This page will have resources for lecturers who have contributed to discussions of phenotypic plasticity.


Dietmar Kueltz- Molecular Determinants of Physiological Phenotypes: What the Entail, How to Dissect Them, and What They tell Us

Brian Trainor- Sex Differences and Coping with Social Stress

John Wingfield- Life History Stages as Adaptation for Coping with Change

Gabrielle Nevitt- Sensory Adaptations for Life on the Move

Marilyn Ramenofsky- Is Migration an Adaptation for Coping with Environmental Change

Tom Hahn- Match-Mismatch: Why Timing Matters

Fun Reads:

Climate change, breeding date, and nestling diet: How temperature differentially affects seasonal changes in pied flycatcher diet depending upon habitat variation. Authors: Claudia Burger1,*, Eugen Belskii2, Tapio Eeva3, Toni Laaksonen4, Marko Mägi5,Raivo Mänd5, Anna Qvarnström6,Tore Slagsvold7, Thor Veen8,9, Marcel E. Visser10, Karen L. Wiebe11, Chris Wiley12, Jonathan Wright13, Christiaan Both1

Journal of Animal Ecology
Volume 81, Issue 4, pages 926–936, July 2012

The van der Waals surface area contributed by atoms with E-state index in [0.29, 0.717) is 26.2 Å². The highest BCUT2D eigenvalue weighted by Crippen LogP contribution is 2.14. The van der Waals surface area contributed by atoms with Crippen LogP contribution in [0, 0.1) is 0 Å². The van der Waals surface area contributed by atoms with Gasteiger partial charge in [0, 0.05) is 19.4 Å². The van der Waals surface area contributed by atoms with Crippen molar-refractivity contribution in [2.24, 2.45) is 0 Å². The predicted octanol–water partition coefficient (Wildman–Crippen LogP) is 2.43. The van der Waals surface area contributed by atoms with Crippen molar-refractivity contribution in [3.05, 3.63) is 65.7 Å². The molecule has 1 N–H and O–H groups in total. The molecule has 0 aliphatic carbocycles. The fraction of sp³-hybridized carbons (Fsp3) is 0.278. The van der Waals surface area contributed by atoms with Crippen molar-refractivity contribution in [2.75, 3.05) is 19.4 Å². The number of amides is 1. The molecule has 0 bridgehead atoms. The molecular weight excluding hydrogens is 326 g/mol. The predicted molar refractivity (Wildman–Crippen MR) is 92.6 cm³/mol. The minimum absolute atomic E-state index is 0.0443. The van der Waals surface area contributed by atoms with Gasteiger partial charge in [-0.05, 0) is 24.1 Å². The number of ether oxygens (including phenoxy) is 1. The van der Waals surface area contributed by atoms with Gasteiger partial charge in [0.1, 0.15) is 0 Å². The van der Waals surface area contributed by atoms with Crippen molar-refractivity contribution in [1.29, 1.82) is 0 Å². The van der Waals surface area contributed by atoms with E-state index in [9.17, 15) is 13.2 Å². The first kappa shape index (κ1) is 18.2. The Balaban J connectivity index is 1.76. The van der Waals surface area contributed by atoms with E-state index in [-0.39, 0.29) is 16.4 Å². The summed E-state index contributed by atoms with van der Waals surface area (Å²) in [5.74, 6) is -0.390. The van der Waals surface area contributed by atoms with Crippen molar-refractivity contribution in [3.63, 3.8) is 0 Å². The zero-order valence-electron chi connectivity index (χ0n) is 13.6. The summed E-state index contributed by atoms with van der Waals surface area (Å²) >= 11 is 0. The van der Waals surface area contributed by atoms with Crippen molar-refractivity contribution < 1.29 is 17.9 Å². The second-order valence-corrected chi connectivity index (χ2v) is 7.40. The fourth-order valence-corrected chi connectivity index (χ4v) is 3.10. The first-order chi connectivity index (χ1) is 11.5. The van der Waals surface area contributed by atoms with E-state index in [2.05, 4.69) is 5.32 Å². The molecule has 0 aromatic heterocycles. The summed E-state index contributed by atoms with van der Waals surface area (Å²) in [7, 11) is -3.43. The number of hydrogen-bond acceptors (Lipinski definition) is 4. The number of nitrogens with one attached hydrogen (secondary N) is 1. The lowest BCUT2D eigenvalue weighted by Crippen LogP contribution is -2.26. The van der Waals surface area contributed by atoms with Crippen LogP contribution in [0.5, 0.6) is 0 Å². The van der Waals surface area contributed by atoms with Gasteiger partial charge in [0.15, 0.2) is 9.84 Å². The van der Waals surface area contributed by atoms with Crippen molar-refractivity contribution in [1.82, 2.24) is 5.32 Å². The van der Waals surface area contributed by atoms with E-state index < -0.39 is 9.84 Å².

The pied flycatcher has been a poster child for studies looking at how phenological mismatch caused by climate change may negatively affect reproductive success. Work from the Netherlands suggests that while clutch initiation for the pied flycatcher has advanced earlier in spring as temperatures increased, this advancement has not kept pace with the emergence of caterpillars that play a crucial role in the diet of nestlings. It is believed that the pied flycatcher population is decreasing at sites with high mismatch. However, this recent paper suggests that pied flycatcher's vulnerability to these effects of climate change is dependent upon habitat type. While caterpillars are the primary component of nestling diet for pied flycatchers living in oak habitat, they do not play as central a role in the diet of nestlings being raised in non-oak (e.g. pine/ mixed forest) habitat. Furthermore, while there is a narrow peak of caterpillar abundance in oak habitat, in the non- oak habitat the peak abundance is lower, but also more evenly distributed across the reproductive season. While there is considerable pressure for pied flycatchers breeding in oak forest to advance laying date, this pressure does not exist in pine/ mixed habitat. This suggests that diet plasticity in nestlings as well as plasticity in habitat use may allow populations to persist, even if pied flycatchers cannot adjust clutch initiation to keep pace with caterpillar abundance in the oak forest habitat.